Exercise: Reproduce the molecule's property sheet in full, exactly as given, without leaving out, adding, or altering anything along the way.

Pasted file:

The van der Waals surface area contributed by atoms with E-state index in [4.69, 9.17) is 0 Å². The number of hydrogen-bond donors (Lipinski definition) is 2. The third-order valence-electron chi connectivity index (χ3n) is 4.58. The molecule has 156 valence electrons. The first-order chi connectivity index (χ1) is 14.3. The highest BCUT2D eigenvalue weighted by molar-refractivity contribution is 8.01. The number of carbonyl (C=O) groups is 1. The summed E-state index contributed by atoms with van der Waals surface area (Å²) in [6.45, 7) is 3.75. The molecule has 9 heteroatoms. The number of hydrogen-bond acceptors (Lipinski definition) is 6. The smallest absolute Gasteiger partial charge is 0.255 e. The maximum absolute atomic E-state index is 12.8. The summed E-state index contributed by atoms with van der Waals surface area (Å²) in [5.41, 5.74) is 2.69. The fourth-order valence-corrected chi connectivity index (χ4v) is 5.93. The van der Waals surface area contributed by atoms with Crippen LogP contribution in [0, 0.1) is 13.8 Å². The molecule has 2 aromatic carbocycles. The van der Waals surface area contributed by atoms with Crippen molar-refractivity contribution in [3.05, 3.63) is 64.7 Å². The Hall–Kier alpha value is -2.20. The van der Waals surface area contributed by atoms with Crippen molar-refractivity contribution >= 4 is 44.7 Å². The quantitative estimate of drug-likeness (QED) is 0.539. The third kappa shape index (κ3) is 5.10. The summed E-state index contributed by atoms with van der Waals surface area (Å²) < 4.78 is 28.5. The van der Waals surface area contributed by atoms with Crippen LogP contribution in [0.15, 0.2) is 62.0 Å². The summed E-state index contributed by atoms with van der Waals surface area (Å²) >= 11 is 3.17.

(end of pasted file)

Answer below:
The van der Waals surface area contributed by atoms with E-state index in [4.69, 9.17) is 0 Å². The number of hydrogen-bond donors (Lipinski definition) is 2. The third-order valence-electron chi connectivity index (χ3n) is 4.58. The molecule has 156 valence electrons. The first-order chi connectivity index (χ1) is 14.3. The highest BCUT2D eigenvalue weighted by molar-refractivity contribution is 8.01. The number of carbonyl (C=O) groups is 1. The summed E-state index contributed by atoms with van der Waals surface area (Å²) in [6.45, 7) is 3.75. The molecule has 9 heteroatoms. The number of hydrogen-bond acceptors (Lipinski definition) is 6. The smallest absolute Gasteiger partial charge is 0.255 e. The maximum absolute atomic E-state index is 12.8. The summed E-state index contributed by atoms with van der Waals surface area (Å²) in [5.41, 5.74) is 2.69. The fourth-order valence-corrected chi connectivity index (χ4v) is 5.93. The van der Waals surface area contributed by atoms with Crippen LogP contribution in [0, 0.1) is 13.8 Å². The molecule has 2 aromatic carbocycles. The van der Waals surface area contributed by atoms with Crippen molar-refractivity contribution in [3.05, 3.63) is 64.7 Å². The Hall–Kier alpha value is -2.20. The van der Waals surface area contributed by atoms with Crippen molar-refractivity contribution >= 4 is 44.7 Å². The quantitative estimate of drug-likeness (QED) is 0.539. The third kappa shape index (κ3) is 5.10. The summed E-state index contributed by atoms with van der Waals surface area (Å²) < 4.78 is 28.5. The van der Waals surface area contributed by atoms with Crippen LogP contribution in [0.15, 0.2) is 62.0 Å². The summed E-state index contributed by atoms with van der Waals surface area (Å²) >= 11 is 3.17.